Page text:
Turner's concern and his relative neutrality made him an ideal broker for a solution. While his efforts--which are acknowledged with gratitude by both the Sylvan Township board and Free Sylvan members--may not have resulted in a millage, a silver lining has emerged from the process. Turner's work has opened communication between the township and the county, between concerned citizens and the township board, and even between Sylvan citizens and their neighboring communities.
"We have met with some Chelsea city council members," says Zieske. "They could buy or lease a part of the [township] water tower, or buy interest in it. The city certainly would like to annex part of the township. It's not clear that the millage would be the only option until they have a real serious talk about it."
Because official talks between Sylvan Township and Chelsea city officials have not been scheduled, what happens next is anyone's guess. Though rumors have circulated about Chelsea's annexing township land, or putting a second millage proposal on a spring ballot, what seems more likely is that the township and the county will negotiate a consent judgment in the spring that sets the terms for repayment. This could range from the feared, though unlikely, 18 mills over five years to the same terms voters rejected last year.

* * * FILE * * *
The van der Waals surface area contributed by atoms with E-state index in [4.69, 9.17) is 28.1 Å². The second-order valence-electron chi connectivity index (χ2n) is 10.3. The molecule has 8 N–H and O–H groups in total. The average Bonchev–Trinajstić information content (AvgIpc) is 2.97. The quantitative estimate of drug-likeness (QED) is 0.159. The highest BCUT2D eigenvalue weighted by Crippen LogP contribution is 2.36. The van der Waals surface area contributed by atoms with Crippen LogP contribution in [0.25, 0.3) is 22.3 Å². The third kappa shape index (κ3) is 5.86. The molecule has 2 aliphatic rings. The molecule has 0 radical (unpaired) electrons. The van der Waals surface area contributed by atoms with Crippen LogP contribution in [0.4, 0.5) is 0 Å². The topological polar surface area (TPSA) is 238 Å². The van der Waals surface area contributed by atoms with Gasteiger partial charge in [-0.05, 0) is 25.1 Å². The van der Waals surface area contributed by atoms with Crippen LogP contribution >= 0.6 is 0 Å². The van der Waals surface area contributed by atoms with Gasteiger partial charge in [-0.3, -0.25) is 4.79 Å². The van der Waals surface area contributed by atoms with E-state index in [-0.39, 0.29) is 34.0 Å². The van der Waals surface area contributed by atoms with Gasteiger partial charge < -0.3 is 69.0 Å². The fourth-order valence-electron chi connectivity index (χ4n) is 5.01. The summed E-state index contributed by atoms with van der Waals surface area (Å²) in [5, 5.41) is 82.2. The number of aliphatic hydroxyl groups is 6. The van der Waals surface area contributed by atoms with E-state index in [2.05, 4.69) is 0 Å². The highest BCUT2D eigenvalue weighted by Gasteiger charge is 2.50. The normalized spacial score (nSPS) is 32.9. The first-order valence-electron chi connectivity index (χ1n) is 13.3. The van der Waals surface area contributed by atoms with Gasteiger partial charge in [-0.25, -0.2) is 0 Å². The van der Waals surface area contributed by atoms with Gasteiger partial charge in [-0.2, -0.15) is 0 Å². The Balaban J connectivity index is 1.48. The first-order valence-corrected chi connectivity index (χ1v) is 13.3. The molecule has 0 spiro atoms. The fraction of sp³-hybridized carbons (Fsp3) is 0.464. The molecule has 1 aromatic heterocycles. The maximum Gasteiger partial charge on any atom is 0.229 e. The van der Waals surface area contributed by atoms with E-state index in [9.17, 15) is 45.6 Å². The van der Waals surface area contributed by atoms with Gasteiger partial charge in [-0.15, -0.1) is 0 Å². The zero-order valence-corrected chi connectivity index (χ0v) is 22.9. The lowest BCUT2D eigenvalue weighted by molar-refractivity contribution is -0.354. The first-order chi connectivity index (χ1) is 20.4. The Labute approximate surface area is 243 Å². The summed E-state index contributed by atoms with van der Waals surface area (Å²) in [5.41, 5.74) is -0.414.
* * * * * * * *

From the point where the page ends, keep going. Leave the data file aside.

"We don't know what the judge will say," says Turner. "He might say, 'You have Rob's plan, that's what I want,' and he could set the millage at 4.75."